After the government’s nod to a Cabinet committee on investment for fast-tracking projects, the environment ministry is seeing heightened activity.
The ministry, which is trying to shrug off its anti-industry image, has come up with three important memoranda in a month, including one on easier norms for clearances to projects in special economic zones (SEZs) and quick approvals to expand existing mining projects.
A ministry official, however, ruled out diluting of norms. The memoranda merely clarified and streamlined existing regulations, he said.
Chandra Bhushan, Deputy Director General of Centre for Science and Environment, said, “It’s a mixed bag. In some cases, the ministry has actually streamlined existing procedures, which is a good move. Delegating powers to state level pollution control boards for projects in SEZs is a right move. However, in some cases, there has been dilution of norms.” He added allowing expansion of projects without a public hearing was a clear case of relaxing norms.
Himanshu Thakkar of the South Asian Network on Dams, Rivers and People feels other ministries are exerting pressure on the environment ministry to grant clearances. “The environment ministry should look at protecting the environment. But recently, the ministry is succumbing under the pressure to grant clearances,” he said.
Earlier this month, Environment Minister Jayanthi Natarajan had agreed to the formation of a Cabinet committee on investment, after opposing it for weeks.
In a circular, the ministry had said existing coal mining projects wouldn’t have to apply for fresh clearances if they wanted to expand existing ventures. According to guidelines, no clearances would be required to expand coal mining projects involving one-time production capacity expansion of up to 25 per cent of existing operations. Also, no fresh public hearing would be required for such expansions. The clause of 25 per cent expansion in production is subject to a ceiling of two million tonnes per annum of additional production for the additional output would be transported by road and five million tonnes per annum of additional production if it is proposed the transportation would be through rail.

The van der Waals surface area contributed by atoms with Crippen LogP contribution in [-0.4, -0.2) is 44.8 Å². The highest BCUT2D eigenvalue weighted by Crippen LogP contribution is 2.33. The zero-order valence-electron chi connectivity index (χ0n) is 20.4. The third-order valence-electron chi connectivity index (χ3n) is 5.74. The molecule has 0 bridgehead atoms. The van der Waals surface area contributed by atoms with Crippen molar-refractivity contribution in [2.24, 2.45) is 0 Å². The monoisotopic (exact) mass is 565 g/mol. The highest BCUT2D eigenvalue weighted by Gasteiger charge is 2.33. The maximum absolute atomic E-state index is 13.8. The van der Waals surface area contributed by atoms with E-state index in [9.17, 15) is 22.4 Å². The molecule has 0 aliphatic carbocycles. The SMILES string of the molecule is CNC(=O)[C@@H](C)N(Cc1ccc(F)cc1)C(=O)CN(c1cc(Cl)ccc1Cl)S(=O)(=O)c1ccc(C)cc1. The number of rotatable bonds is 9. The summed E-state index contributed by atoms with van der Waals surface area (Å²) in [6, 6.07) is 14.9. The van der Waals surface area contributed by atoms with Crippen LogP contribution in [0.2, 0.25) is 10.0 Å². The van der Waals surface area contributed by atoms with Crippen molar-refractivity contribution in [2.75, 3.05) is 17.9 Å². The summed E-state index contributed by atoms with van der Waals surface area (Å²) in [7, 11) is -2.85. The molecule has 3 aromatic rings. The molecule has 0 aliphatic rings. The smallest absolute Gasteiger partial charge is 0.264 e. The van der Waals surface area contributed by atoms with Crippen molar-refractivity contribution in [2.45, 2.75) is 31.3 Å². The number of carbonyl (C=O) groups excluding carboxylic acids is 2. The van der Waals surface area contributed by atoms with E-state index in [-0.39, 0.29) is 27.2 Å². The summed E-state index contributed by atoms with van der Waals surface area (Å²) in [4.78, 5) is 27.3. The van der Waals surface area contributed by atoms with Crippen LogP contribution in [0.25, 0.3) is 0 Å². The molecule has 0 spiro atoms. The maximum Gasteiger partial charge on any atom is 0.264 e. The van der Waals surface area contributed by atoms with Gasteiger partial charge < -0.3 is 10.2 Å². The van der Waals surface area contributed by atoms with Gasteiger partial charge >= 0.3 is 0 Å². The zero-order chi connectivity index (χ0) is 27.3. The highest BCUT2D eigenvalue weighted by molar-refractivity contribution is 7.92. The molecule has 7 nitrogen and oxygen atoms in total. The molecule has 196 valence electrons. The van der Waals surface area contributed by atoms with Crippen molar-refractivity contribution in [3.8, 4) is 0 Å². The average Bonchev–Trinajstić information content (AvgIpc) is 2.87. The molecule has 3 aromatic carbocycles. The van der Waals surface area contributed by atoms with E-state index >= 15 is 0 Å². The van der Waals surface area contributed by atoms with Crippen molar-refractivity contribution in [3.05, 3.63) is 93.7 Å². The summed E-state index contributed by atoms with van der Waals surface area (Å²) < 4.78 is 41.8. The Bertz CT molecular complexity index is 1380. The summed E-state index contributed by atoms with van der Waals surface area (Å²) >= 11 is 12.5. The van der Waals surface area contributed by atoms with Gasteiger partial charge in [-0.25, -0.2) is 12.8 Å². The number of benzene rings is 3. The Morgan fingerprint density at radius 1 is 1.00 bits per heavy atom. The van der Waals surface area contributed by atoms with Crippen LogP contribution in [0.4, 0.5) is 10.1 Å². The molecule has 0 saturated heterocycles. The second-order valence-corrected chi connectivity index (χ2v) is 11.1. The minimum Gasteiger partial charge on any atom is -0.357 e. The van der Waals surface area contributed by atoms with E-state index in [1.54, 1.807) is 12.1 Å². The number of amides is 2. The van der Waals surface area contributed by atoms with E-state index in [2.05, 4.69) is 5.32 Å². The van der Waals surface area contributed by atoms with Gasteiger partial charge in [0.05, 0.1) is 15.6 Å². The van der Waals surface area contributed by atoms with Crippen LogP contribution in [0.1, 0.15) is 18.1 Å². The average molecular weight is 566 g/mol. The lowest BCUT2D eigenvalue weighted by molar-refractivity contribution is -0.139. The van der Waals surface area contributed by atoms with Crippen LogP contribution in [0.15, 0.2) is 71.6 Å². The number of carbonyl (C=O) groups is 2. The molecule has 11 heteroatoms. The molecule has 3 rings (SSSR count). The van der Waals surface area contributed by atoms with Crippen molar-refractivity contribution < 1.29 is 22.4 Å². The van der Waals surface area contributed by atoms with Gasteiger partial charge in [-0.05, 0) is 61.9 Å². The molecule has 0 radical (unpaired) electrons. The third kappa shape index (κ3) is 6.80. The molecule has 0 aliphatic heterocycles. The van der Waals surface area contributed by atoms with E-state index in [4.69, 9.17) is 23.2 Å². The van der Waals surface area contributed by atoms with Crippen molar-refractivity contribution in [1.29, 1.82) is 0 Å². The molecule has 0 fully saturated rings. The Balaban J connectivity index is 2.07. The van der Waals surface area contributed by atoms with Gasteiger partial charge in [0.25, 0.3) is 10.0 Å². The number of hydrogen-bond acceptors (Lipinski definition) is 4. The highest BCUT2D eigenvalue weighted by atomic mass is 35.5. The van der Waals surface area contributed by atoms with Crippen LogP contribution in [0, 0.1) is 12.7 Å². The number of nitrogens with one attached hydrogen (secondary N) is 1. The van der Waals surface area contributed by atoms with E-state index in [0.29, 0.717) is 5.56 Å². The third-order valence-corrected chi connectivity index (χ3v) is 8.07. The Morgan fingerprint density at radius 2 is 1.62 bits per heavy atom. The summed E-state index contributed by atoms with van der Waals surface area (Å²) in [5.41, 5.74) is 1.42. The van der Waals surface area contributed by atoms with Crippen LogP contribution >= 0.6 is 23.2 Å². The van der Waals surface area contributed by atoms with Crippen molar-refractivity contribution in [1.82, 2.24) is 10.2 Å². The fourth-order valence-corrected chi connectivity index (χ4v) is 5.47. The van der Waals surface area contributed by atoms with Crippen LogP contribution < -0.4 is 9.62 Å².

The ministry had said highway development agencies wouldn’t have to apply separately for mining of soil and earth for such works. The highways ministry or agencies such as the National Highways Authority of India (NHAI) can apply for clearances for soil/earth when applying for an environmental clearance.
|THE GREEN TALLY
Green clearances to projects between 1980 and July 2011
|Granted forest clearnce||
|Number of projects||19,003||3,261||1,769||29,180|
|Source: Centre for Science and Environment|